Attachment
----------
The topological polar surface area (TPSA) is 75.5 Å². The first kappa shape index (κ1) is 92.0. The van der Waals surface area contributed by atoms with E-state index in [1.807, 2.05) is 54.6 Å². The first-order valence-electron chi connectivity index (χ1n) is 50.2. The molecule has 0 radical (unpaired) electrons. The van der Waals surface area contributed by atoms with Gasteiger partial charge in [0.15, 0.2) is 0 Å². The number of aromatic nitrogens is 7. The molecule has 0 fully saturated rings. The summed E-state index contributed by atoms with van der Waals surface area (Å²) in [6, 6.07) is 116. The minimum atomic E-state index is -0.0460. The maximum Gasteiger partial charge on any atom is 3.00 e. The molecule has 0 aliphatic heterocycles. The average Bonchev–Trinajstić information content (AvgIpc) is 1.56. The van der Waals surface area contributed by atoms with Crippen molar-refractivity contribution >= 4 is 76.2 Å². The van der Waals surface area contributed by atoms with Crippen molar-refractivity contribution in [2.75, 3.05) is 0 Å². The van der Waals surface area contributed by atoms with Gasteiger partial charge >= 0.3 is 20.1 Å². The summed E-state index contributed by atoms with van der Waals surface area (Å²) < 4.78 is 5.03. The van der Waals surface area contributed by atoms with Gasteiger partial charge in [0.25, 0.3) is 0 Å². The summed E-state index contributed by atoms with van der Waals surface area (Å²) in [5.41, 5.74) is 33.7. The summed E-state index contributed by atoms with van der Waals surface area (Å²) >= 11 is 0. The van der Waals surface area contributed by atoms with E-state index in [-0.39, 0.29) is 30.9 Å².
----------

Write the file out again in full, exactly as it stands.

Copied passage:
The topological polar surface area (TPSA) is 75.5 Å². The first kappa shape index (κ1) is 92.0. The van der Waals surface area contributed by atoms with E-state index in [1.807, 2.05) is 54.6 Å². The first-order valence-electron chi connectivity index (χ1n) is 50.2. The molecule has 0 radical (unpaired) electrons. The van der Waals surface area contributed by atoms with Gasteiger partial charge in [0.15, 0.2) is 0 Å². The number of aromatic nitrogens is 7. The molecule has 0 fully saturated rings. The summed E-state index contributed by atoms with van der Waals surface area (Å²) in [6, 6.07) is 116. The minimum atomic E-state index is -0.0460. The maximum Gasteiger partial charge on any atom is 3.00 e. The molecule has 0 aliphatic heterocycles. The average Bonchev–Trinajstić information content (AvgIpc) is 1.56. The van der Waals surface area contributed by atoms with Crippen molar-refractivity contribution >= 4 is 76.2 Å². The van der Waals surface area contributed by atoms with Crippen molar-refractivity contribution in [2.75, 3.05) is 0 Å². The van der Waals surface area contributed by atoms with Gasteiger partial charge >= 0.3 is 20.1 Å². The summed E-state index contributed by atoms with van der Waals surface area (Å²) < 4.78 is 5.03. The van der Waals surface area contributed by atoms with Gasteiger partial charge in [0.25, 0.3) is 0 Å². The summed E-state index contributed by atoms with van der Waals surface area (Å²) in [5.41, 5.74) is 33.7. The summed E-state index contributed by atoms with van der Waals surface area (Å²) >= 11 is 0. The van der Waals surface area contributed by atoms with E-state index in [-0.39, 0.29) is 30.9 Å².